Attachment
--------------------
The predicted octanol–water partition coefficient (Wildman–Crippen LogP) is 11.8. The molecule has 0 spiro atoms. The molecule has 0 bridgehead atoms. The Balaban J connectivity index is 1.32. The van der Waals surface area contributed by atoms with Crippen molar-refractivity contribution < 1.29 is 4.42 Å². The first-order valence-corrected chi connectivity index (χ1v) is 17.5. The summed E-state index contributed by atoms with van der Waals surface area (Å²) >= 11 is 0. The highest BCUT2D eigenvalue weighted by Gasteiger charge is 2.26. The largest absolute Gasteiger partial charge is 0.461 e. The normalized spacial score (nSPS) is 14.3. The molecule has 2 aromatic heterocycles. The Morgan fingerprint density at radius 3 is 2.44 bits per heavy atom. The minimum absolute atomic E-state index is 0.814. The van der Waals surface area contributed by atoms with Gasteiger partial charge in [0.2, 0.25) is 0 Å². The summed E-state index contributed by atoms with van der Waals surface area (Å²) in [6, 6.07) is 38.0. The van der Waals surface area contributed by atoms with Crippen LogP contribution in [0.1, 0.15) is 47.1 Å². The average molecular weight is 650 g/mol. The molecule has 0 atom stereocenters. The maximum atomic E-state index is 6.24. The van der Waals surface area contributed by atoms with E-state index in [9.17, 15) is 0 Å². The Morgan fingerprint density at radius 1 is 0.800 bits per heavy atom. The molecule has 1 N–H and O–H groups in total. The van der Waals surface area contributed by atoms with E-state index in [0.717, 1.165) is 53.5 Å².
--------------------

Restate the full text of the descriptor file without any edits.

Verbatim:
The predicted octanol–water partition coefficient (Wildman–Crippen LogP) is 11.8. The molecule has 0 spiro atoms. The molecule has 0 bridgehead atoms. The Balaban J connectivity index is 1.32. The van der Waals surface area contributed by atoms with Crippen molar-refractivity contribution < 1.29 is 4.42 Å². The first-order valence-corrected chi connectivity index (χ1v) is 17.5. The summed E-state index contributed by atoms with van der Waals surface area (Å²) >= 11 is 0. The highest BCUT2D eigenvalue weighted by Gasteiger charge is 2.26. The largest absolute Gasteiger partial charge is 0.461 e. The normalized spacial score (nSPS) is 14.3. The molecule has 2 aromatic heterocycles. The Morgan fingerprint density at radius 3 is 2.44 bits per heavy atom. The minimum absolute atomic E-state index is 0.814. The van der Waals surface area contributed by atoms with Gasteiger partial charge in [0.2, 0.25) is 0 Å². The summed E-state index contributed by atoms with van der Waals surface area (Å²) in [6, 6.07) is 38.0. The van der Waals surface area contributed by atoms with Crippen LogP contribution in [0.1, 0.15) is 47.1 Å². The average molecular weight is 650 g/mol. The molecule has 0 atom stereocenters. The maximum atomic E-state index is 6.24. The van der Waals surface area contributed by atoms with E-state index in [9.17, 15) is 0 Å². The Morgan fingerprint density at radius 1 is 0.800 bits per heavy atom. The molecule has 1 N–H and O–H groups in total. The van der Waals surface area contributed by atoms with E-state index in [0.717, 1.165) is 53.5 Å².